Celebrating Winter Around the World

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Celebrating Winter Around the World

Emma Pauly, Staff Writer

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Snow falls gently from the sky, and glitters on the ground. Everyone smiles a little brighter, and yummy treats abound. Whatever culture you come from and wherever you are now, winter is a time to celebrate, though some may wonder, “how?”

 

Every household celebrates the season a little differently. Most Alder students celebrate Christmas, but it’s not the only winter holiday by far. Hanukkah, Kwanzaa, Yule, St. Lucia Day, and St. Stephen’s day are just some of the ways people from around the world enjoy this chilly time of year.

 

St. Lucia Day

On December 13th, Sweden celebrates St. Lucia day. Though wintertime may be fairly dark, St. Lucia day “is all about light,” according to senior exchange student Julia Elm. 

 

“Lucia is an ancient mythical figure,” says the official website of Sweden, “with an abiding role as a bearer of light in the dark Swedish winters.” 

 

During this celebration, a girl will dress up as Lucia by wearing a white robe and a crown of candles, while other children follow behind her. “Every school has a Lucia celebration, and there’s one big one for the country, and some families have their own celebrations,” says Elm. “If it’s in the family, Lucia is the oldest daughter.” The celebration also includes eating sweet saffron buns (lussekatter) and gingersnaps (pepparkakor).

 

Yule

One of the earliest known winter holidays is Yule, which celebrates the Winter Solstice around December 21st. The holiday originated from both the Norse Jul and the Roman Saturnalia celebrations, according to the website Learn Religions

 

Jul celebrated the longest night of the year as well as the rebirth of the light, and honored the Norse god Odin. It was celebrated with feasts, burning a sacred log, and decorating a tree—a tradition later adopted for Christmas. 

 

Saturnalia, on the other hand, honored the Roman god Saturn, and involved gift-giving, feasting, and caroling. 

 

Today, Yule is celebrated by Pagans and Wiccans. Like Jul, Yule celebrates the receding darkness, and some consider it the beginning of the new year. Those who celebrate Yule might decorate altars for the holiday, create a Yule log (often a cake rather than a real piece of wood), and perform rituals to welcome back the sun and cleanse for the new year.

 

Hanukkah

Hanukkah, which fell on December 22nd–30th this season, is likely the most well-known winter holiday other than Christmas. 

 

According to History.com, Hanukkah was created around 164 B.C., when Jews in Jerusalem reclaimed their Second Temple. While rebuilding and rededicating the temple, the Jews lit the menorah, and though the small amount of oil inside should have only burned for a day, the flame lasted for eight days and eight nights.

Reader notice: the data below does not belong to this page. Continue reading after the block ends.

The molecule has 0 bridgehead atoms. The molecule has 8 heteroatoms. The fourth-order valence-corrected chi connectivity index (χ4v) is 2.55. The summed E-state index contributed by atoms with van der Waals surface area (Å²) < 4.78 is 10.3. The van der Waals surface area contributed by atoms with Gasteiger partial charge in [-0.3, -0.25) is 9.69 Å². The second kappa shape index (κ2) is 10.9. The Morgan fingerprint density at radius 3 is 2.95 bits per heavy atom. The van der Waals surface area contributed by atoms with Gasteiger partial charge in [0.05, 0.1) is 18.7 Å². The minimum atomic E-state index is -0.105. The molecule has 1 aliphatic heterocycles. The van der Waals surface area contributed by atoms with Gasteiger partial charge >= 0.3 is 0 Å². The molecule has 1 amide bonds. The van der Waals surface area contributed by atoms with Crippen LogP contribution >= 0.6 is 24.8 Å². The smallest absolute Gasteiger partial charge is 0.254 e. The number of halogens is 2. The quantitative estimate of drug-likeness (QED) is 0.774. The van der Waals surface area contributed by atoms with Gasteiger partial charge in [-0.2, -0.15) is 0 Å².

Today, those who celebrate Hanukkah, like fifth-grader Kamila Shiblaq, do so over eight days. “There are nine candles in the menorah,” says Shiblaq, “and the one in the middle is called the shammash, and we use it to light all of the others. During Hanukkah, we light one candle every night at sunset.” Hanukkah traditions also include giving gifts, playing dreidel, and eating foods fried in oil as a nod to that drop that burned for eight nights.

 

St. Stephen’s Day

In Italy, many like junior exchange student Francesca Covre celebrate St. Stephen’s day on December 26th. 

 

From Italy Magazine: “Traditionally Italians stay at home with their families on Christmas day, but St. Stephen’s day is a cause for celebration; it’s a day where people wrap up and go out with friends and family.” 

 

Most Italians celebrate by assisting the less fortunate, visiting nativity scenes put together by churches and towns, and eating a small feast. “We gather around with other relatives and eat what leftover from Christmas,” says Covre.

 

Kwanzaa

Though many people know that Kwanzaa exists, not many people know what it actually is. From December 26th to January 1st, Kwanzaa celebrates African-American culture. 

 

The holiday was created in 1966 by Dr. Maulana Karenga, who combined several traditional African harvest celebrations. “On each of the seven nights,” says History.com, “the family gathers and a child lights one of the candles on the Kinara, then one of the seven principles is discussed.” These principles, translated from Swahili, are unity, self-determination, collective work and responsibility, cooperative economics, purpose, creativity, and faith; they contribute to building and reinforcing community among African-Americans.

 

 

No matter what holidays you celebrate or don’t, winter is a joyous time all around the globe. So whether you’re gifting, helping others, or honoring the light—happy holidays to all, and to all a good night!